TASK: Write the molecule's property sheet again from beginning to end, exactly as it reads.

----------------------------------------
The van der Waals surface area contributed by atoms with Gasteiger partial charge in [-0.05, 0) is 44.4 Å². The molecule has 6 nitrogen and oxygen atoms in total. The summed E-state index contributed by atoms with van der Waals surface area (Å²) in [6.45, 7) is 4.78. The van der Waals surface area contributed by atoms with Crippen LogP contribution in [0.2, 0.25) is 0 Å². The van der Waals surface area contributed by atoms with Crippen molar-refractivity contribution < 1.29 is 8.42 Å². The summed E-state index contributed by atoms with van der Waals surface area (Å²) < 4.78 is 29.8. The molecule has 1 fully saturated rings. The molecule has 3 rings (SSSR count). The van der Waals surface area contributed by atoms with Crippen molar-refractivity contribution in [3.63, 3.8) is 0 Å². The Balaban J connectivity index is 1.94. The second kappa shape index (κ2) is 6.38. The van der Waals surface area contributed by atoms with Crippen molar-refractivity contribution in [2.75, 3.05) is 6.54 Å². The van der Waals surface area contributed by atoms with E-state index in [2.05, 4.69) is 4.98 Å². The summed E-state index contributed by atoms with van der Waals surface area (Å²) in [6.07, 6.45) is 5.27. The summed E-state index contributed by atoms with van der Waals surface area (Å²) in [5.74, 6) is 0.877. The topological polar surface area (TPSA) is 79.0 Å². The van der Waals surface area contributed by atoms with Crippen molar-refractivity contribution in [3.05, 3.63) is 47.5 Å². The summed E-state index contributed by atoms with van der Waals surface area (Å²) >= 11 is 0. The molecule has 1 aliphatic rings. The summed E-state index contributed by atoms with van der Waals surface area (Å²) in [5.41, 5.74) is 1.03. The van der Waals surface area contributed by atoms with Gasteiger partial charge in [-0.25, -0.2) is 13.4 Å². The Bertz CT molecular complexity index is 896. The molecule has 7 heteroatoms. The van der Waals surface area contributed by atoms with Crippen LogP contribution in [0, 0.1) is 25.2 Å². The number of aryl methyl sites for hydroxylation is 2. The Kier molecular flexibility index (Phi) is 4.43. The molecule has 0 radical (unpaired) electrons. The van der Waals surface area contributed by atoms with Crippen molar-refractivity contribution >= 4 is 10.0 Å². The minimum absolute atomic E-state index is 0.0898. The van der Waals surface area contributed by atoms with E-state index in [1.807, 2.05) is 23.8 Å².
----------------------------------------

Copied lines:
The van der Waals surface area contributed by atoms with Gasteiger partial charge in [-0.05, 0) is 44.4 Å². The molecule has 6 nitrogen and oxygen atoms in total. The summed E-state index contributed by atoms with van der Waals surface area (Å²) in [6.45, 7) is 4.78. The van der Waals surface area contributed by atoms with Crippen LogP contribution in [0.2, 0.25) is 0 Å². The van der Waals surface area contributed by atoms with Crippen molar-refractivity contribution < 1.29 is 8.42 Å². The summed E-state index contributed by atoms with van der Waals surface area (Å²) < 4.78 is 29.8. The molecule has 1 fully saturated rings. The molecule has 3 rings (SSSR count). The van der Waals surface area contributed by atoms with Crippen molar-refractivity contribution in [3.63, 3.8) is 0 Å². The Balaban J connectivity index is 1.94. The second kappa shape index (κ2) is 6.38. The van der Waals surface area contributed by atoms with Crippen molar-refractivity contribution in [2.75, 3.05) is 6.54 Å². The van der Waals surface area contributed by atoms with E-state index in [2.05, 4.69) is 4.98 Å². The summed E-state index contributed by atoms with van der Waals surface area (Å²) in [6.07, 6.45) is 5.27. The summed E-state index contributed by atoms with van der Waals surface area (Å²) in [5.74, 6) is 0.877. The topological polar surface area (TPSA) is 79.0 Å². The van der Waals surface area contributed by atoms with Crippen molar-refractivity contribution in [3.05, 3.63) is 47.5 Å². The summed E-state index contributed by atoms with van der Waals surface area (Å²) >= 11 is 0. The molecule has 1 aliphatic rings. The summed E-state index contributed by atoms with van der Waals surface area (Å²) in [5.41, 5.74) is 1.03. The van der Waals surface area contributed by atoms with Gasteiger partial charge in [-0.25, -0.2) is 13.4 Å². The Bertz CT molecular complexity index is 896. The molecule has 7 heteroatoms. The van der Waals surface area contributed by atoms with Crippen LogP contribution in [0, 0.1) is 25.2 Å². The number of aryl methyl sites for hydroxylation is 2. The Kier molecular flexibility index (Phi) is 4.43. The molecule has 0 radical (unpaired) electrons. The van der Waals surface area contributed by atoms with Crippen molar-refractivity contribution >= 4 is 10.0 Å². The minimum absolute atomic E-state index is 0.0898. The van der Waals surface area contributed by atoms with E-state index in [1.807, 2.05) is 23.8 Å².